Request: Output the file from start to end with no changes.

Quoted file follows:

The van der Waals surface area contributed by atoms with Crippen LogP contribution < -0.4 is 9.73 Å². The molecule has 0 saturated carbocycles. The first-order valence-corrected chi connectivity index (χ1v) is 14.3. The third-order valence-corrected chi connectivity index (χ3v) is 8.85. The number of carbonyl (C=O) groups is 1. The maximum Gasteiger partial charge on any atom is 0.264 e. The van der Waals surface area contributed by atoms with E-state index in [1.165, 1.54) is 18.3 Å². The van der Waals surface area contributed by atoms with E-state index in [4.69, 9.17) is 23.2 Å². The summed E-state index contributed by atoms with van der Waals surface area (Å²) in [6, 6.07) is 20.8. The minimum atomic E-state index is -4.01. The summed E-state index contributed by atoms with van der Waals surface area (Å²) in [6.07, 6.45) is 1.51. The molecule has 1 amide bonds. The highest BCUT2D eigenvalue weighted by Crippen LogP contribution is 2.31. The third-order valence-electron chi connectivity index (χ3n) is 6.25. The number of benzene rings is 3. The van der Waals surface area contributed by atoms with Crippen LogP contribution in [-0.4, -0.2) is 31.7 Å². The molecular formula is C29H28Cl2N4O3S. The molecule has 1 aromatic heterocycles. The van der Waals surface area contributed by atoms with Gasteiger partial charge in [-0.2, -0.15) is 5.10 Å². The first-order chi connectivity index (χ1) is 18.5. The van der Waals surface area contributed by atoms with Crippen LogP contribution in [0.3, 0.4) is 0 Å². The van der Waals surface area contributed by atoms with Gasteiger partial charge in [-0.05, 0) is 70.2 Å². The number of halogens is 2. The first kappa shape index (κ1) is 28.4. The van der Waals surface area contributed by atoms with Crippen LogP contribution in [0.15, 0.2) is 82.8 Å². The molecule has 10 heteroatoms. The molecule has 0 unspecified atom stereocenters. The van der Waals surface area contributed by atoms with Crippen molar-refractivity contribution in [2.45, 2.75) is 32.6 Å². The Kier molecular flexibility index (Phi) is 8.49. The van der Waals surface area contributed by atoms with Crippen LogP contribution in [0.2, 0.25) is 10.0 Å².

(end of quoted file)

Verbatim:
The van der Waals surface area contributed by atoms with Crippen LogP contribution < -0.4 is 9.73 Å². The molecule has 0 saturated carbocycles. The first-order valence-corrected chi connectivity index (χ1v) is 14.3. The third-order valence-corrected chi connectivity index (χ3v) is 8.85. The number of carbonyl (C=O) groups is 1. The maximum Gasteiger partial charge on any atom is 0.264 e. The van der Waals surface area contributed by atoms with E-state index in [1.165, 1.54) is 18.3 Å². The van der Waals surface area contributed by atoms with E-state index in [4.69, 9.17) is 23.2 Å². The summed E-state index contributed by atoms with van der Waals surface area (Å²) in [6, 6.07) is 20.8. The minimum atomic E-state index is -4.01. The summed E-state index contributed by atoms with van der Waals surface area (Å²) in [6.07, 6.45) is 1.51. The molecule has 1 amide bonds. The highest BCUT2D eigenvalue weighted by Crippen LogP contribution is 2.31. The third-order valence-electron chi connectivity index (χ3n) is 6.25. The number of benzene rings is 3. The van der Waals surface area contributed by atoms with Crippen LogP contribution in [-0.4, -0.2) is 31.7 Å². The molecular formula is C29H28Cl2N4O3S. The molecule has 1 aromatic heterocycles. The van der Waals surface area contributed by atoms with Gasteiger partial charge in [-0.2, -0.15) is 5.10 Å². The first-order chi connectivity index (χ1) is 18.5. The van der Waals surface area contributed by atoms with Crippen LogP contribution in [0.3, 0.4) is 0 Å². The van der Waals surface area contributed by atoms with Gasteiger partial charge in [-0.05, 0) is 70.2 Å². The number of halogens is 2. The first kappa shape index (κ1) is 28.4. The van der Waals surface area contributed by atoms with Crippen LogP contribution in [0.15, 0.2) is 82.8 Å². The molecule has 10 heteroatoms. The molecule has 0 unspecified atom stereocenters. The van der Waals surface area contributed by atoms with Crippen molar-refractivity contribution in [2.45, 2.75) is 32.6 Å². The Kier molecular flexibility index (Phi) is 8.49. The van der Waals surface area contributed by atoms with Crippen LogP contribution in [0.2, 0.25) is 10.0 Å².